The business model of the pawn shop dates back over 3,000 years and remains largely unchanged: A customer in need of some cash gets a loan from a merchant, using a personal possession as collateral. The pawn shop holds the property for a predetermined amount of time, charging interest on the loan. If the customer can pay his debt before the deadline, he gets his property back. If not, it's the pawn shop's to resell.
While the basic transaction is much the same as it was in ancient China, the reputation of the pawn shop industry has fluctuated wildly. Pawn shops have often been portrayed and viewed as vaguely threatening stores located in seedy parts of town, where only desperate customers would dare venture to.
Today, the modern pawn industry has become something else entirely. Many of these shops, which also operate like small banks, are publicly traded companies and are becoming cultural phenomena. The embodiment of the new era of the pawn shop is Rick Harrison, star of History Channel's monster hit Pawn Stars and author of the book "License to Pawn". Harrison, who runs the Gold & Silver Pawn Shop in Las Vegas, Nevada recently sat down with Breakout to discuss the economy, misconceptions about his business, and the endless number of curios he comes across when dealing with the 3,000 to 4,000 customers coming through his shop every single day.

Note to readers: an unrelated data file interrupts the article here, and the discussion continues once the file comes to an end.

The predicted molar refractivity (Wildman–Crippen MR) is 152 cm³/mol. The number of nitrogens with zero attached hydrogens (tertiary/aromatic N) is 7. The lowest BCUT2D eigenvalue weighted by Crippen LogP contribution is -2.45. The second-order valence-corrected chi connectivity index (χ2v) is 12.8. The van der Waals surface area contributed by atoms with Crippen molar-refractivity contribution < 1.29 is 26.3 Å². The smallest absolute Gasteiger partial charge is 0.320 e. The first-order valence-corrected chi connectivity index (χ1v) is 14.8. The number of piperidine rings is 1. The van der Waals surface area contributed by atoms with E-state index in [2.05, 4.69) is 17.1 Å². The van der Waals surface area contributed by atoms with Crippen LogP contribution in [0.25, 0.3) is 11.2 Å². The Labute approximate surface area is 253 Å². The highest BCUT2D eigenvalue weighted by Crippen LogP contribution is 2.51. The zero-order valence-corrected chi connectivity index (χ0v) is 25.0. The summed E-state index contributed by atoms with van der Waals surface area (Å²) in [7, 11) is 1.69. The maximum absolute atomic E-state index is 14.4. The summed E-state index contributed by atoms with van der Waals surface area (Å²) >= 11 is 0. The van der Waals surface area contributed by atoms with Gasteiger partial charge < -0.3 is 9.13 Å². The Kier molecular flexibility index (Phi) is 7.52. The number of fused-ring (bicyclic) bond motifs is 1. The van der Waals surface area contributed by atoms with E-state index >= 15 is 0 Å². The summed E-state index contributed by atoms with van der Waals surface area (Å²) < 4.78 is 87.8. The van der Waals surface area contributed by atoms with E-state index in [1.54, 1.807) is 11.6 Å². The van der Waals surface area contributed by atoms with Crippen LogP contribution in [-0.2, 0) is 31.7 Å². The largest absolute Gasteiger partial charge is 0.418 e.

Harrison immediately addressed the lingering perception of pawn shops preying on the down-and-out, or especially in Las Vegas, desperate gamblers down to their last chips. Despite the tough times, nearly 80% customers reclaim their goods; meaning a pawn shop transaction is more like a bridge loan for the roughly 25 million Americans without a traditional bank account, rather than a legitimized loan sharking operation.
Which isn't to say the pawn shop business is impervious to the economy. Most assume the stores do better in a weak economy; but they don't. Harrison explains that it's the nature of buying and selling that changes based on economic conditions.
"When times are good, I'm buying less stuff and I'm selling more stuff. When times are bad, I'm buying at lot of stuff but it isn't moving like it used to," says Harrison. Reflecting the building slump in Vegas, there's a glut of construction-related goods coming into his shop, but very little demand from buyers. As any student of economics will tell you, too much supply and little demand means lower prices. "At this point, we have just stopped taking construction tools altogether. That's how bad construction is in Las Vegas," says Harrison.
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